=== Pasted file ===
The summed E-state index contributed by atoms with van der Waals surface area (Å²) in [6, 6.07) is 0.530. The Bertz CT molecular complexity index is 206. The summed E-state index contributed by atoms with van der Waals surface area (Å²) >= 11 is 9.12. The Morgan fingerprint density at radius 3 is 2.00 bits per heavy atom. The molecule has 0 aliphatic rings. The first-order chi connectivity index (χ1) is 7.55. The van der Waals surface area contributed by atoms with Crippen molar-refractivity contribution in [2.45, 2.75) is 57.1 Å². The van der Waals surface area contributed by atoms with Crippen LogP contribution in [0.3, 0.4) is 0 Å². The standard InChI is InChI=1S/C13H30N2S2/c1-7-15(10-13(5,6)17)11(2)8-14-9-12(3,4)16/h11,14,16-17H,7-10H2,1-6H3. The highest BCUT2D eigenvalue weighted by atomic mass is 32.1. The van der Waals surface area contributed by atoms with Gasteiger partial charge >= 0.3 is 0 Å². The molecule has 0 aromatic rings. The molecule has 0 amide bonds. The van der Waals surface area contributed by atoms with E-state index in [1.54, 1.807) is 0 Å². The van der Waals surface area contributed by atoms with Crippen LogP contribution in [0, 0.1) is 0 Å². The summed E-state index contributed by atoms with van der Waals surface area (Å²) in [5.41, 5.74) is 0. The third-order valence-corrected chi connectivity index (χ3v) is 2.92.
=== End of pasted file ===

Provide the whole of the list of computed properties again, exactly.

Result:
The summed E-state index contributed by atoms with van der Waals surface area (Å²) in [6, 6.07) is 0.530. The Bertz CT molecular complexity index is 206. The summed E-state index contributed by atoms with van der Waals surface area (Å²) >= 11 is 9.12. The Morgan fingerprint density at radius 3 is 2.00 bits per heavy atom. The molecule has 0 aliphatic rings. The first-order chi connectivity index (χ1) is 7.55. The van der Waals surface area contributed by atoms with Crippen molar-refractivity contribution in [2.45, 2.75) is 57.1 Å². The van der Waals surface area contributed by atoms with Crippen LogP contribution in [0.3, 0.4) is 0 Å². The standard InChI is InChI=1S/C13H30N2S2/c1-7-15(10-13(5,6)17)11(2)8-14-9-12(3,4)16/h11,14,16-17H,7-10H2,1-6H3. The highest BCUT2D eigenvalue weighted by atomic mass is 32.1. The van der Waals surface area contributed by atoms with Gasteiger partial charge >= 0.3 is 0 Å². The molecule has 0 aromatic rings. The molecule has 0 amide bonds. The van der Waals surface area contributed by atoms with E-state index in [1.54, 1.807) is 0 Å². The van der Waals surface area contributed by atoms with Crippen LogP contribution in [0, 0.1) is 0 Å². The summed E-state index contributed by atoms with van der Waals surface area (Å²) in [5.41, 5.74) is 0. The third-order valence-corrected chi connectivity index (χ3v) is 2.92.